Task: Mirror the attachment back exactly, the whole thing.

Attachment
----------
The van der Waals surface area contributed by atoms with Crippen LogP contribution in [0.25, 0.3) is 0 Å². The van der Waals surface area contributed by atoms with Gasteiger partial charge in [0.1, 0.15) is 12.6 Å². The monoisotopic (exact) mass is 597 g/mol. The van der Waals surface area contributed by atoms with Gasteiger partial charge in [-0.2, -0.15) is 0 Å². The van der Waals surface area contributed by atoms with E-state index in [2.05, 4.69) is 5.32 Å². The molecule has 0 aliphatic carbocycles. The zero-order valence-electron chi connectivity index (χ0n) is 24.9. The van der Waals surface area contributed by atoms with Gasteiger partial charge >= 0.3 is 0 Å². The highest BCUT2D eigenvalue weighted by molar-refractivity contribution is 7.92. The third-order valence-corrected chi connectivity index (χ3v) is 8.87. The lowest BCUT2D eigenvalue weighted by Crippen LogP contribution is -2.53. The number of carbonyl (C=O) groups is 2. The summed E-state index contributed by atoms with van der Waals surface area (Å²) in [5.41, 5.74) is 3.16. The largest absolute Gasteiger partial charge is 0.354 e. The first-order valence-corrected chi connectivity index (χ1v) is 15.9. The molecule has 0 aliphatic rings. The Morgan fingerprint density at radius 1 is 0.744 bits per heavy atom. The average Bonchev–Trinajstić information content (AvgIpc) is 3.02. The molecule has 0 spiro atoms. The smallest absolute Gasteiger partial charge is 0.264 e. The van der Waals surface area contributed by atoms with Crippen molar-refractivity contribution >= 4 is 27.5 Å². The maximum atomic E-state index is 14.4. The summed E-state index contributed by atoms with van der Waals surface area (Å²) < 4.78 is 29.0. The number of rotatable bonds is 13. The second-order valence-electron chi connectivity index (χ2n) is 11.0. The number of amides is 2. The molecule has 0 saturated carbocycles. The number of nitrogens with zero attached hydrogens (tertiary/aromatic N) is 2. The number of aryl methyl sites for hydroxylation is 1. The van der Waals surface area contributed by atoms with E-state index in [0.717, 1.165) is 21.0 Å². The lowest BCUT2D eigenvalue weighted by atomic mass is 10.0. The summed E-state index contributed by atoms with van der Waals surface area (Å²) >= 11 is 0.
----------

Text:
The van der Waals surface area contributed by atoms with Crippen LogP contribution in [0.25, 0.3) is 0 Å². The van der Waals surface area contributed by atoms with Gasteiger partial charge in [0.1, 0.15) is 12.6 Å². The monoisotopic (exact) mass is 597 g/mol. The van der Waals surface area contributed by atoms with Gasteiger partial charge in [-0.2, -0.15) is 0 Å². The van der Waals surface area contributed by atoms with E-state index in [2.05, 4.69) is 5.32 Å². The molecule has 0 aliphatic carbocycles. The zero-order valence-electron chi connectivity index (χ0n) is 24.9. The van der Waals surface area contributed by atoms with Gasteiger partial charge >= 0.3 is 0 Å². The highest BCUT2D eigenvalue weighted by molar-refractivity contribution is 7.92. The third-order valence-corrected chi connectivity index (χ3v) is 8.87. The lowest BCUT2D eigenvalue weighted by Crippen LogP contribution is -2.53. The number of carbonyl (C=O) groups is 2. The summed E-state index contributed by atoms with van der Waals surface area (Å²) in [5.41, 5.74) is 3.16. The largest absolute Gasteiger partial charge is 0.354 e. The first-order valence-corrected chi connectivity index (χ1v) is 15.9. The molecule has 0 aliphatic rings. The Morgan fingerprint density at radius 1 is 0.744 bits per heavy atom. The average Bonchev–Trinajstić information content (AvgIpc) is 3.02. The molecule has 0 spiro atoms. The smallest absolute Gasteiger partial charge is 0.264 e. The van der Waals surface area contributed by atoms with Crippen molar-refractivity contribution >= 4 is 27.5 Å². The maximum atomic E-state index is 14.4. The summed E-state index contributed by atoms with van der Waals surface area (Å²) < 4.78 is 29.0. The number of rotatable bonds is 13. The second-order valence-electron chi connectivity index (χ2n) is 11.0. The number of amides is 2. The molecule has 0 saturated carbocycles. The number of nitrogens with zero attached hydrogens (tertiary/aromatic N) is 2. The number of aryl methyl sites for hydroxylation is 1. The van der Waals surface area contributed by atoms with E-state index in [0.717, 1.165) is 21.0 Å². The lowest BCUT2D eigenvalue weighted by atomic mass is 10.0. The summed E-state index contributed by atoms with van der Waals surface area (Å²) >= 11 is 0.